A picture is worth a thousand words, or so they say. For first-generation college student Joemmel Tendilla, a picture is priceless.
Though his immediate family moved to the United States before he was born, Tendilla’s roots are in the Philippines, and it can be difficult to communicate with some of his relatives, whose native language is Tagalog.
That’s where photography comes in.
After receiving his first camera as a hand-me-down from his sister when he was 16, Tendilla taught himself how to capture beautiful images and tell stories through his lens. Now the UMW sophomore uses photography to break down the language barrier within his Filipino-American family.
“I communicate with my family through my pictures,” said Tendilla, a sociology major pursuing a minor in social justice. “Some of my family doesn’t speak fluent English, so it’s easier to show them pictures than to try to find the words to explain it.”
As the first person in his family to attend a four-year college, Tendilla has become a role model for relatives both in America and abroad. He started at UMW in August 2015 on a partial scholarship for his outstanding community service and leadership. The Dorsey Scholarship, which recognizes select students from diverse backgrounds, was established through a $1.1 million Centennial Campaign gift from Paul R. and Mary Ann Dorsey Judy ’54.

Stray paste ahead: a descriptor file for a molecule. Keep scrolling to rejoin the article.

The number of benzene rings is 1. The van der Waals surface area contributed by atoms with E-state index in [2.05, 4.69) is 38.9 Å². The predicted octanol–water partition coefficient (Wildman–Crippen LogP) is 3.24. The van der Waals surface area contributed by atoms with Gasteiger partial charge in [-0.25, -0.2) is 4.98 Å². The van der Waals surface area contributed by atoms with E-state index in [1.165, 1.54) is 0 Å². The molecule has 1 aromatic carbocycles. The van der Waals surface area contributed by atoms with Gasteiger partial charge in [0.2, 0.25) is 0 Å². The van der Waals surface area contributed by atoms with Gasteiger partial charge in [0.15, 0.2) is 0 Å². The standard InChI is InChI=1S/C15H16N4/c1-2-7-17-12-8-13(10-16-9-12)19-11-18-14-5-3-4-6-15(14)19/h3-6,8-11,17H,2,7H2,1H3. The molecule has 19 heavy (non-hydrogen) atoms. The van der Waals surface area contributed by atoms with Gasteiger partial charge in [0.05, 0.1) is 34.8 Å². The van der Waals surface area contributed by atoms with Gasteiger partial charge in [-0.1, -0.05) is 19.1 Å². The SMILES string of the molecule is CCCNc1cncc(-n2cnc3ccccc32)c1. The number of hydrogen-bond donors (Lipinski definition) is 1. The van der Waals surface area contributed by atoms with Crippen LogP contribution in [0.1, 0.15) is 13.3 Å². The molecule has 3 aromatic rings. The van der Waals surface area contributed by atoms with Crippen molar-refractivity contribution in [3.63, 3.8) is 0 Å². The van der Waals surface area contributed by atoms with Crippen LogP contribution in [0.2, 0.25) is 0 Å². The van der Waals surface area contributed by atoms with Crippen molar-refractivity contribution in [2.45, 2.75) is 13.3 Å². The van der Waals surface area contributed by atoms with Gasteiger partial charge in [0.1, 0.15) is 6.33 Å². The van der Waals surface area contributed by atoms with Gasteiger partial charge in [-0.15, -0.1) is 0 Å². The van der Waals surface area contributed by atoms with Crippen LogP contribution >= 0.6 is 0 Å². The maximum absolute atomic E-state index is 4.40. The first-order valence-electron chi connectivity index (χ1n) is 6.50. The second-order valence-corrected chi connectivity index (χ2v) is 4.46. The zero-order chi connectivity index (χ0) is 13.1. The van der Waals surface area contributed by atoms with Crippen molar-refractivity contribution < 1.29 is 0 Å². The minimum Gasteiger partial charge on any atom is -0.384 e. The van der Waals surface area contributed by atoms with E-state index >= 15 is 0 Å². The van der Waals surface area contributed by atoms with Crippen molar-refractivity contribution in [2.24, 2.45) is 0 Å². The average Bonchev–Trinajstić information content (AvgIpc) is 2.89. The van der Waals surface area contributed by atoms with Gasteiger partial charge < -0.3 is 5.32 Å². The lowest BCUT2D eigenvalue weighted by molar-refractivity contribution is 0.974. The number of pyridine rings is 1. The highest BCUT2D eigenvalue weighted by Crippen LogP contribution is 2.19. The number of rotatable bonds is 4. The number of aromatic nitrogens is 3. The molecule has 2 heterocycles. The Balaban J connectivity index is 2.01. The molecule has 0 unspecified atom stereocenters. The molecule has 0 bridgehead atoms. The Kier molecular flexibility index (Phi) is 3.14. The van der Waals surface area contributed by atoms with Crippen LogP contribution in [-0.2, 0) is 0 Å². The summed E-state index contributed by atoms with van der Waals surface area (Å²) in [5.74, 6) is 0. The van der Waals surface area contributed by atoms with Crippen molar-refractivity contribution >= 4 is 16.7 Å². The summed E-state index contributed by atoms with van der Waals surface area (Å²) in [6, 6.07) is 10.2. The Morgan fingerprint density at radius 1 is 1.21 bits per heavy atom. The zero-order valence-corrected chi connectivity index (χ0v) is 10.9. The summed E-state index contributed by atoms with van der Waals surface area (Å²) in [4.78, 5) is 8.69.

“My family is very proud,” Tendilla said. “Being the first to go to college in the U.S. is a big deal.”
Hoping to leave his print on the Mary Washington community, he has jumped head-first into his education, joining the photography club and doing an internship with UMW’s Department of University Relations.
“I believe knowledge isn’t gained just by sitting behind a desk,” said Tendilla, who took photos for the university’s website and social media platforms during a fall-semester internship. “These opportunities have allowed me to improve my photography and make connections that add value to my education. That’s something that will be invaluable when I graduate.”
With unlimited outlets for experiences outside of the classroom, Tendilla feels like he can be himself at UMW.
“I honestly cannot see myself going anywhere else,” he said. “Mary Washington is just a place where I feel at home.”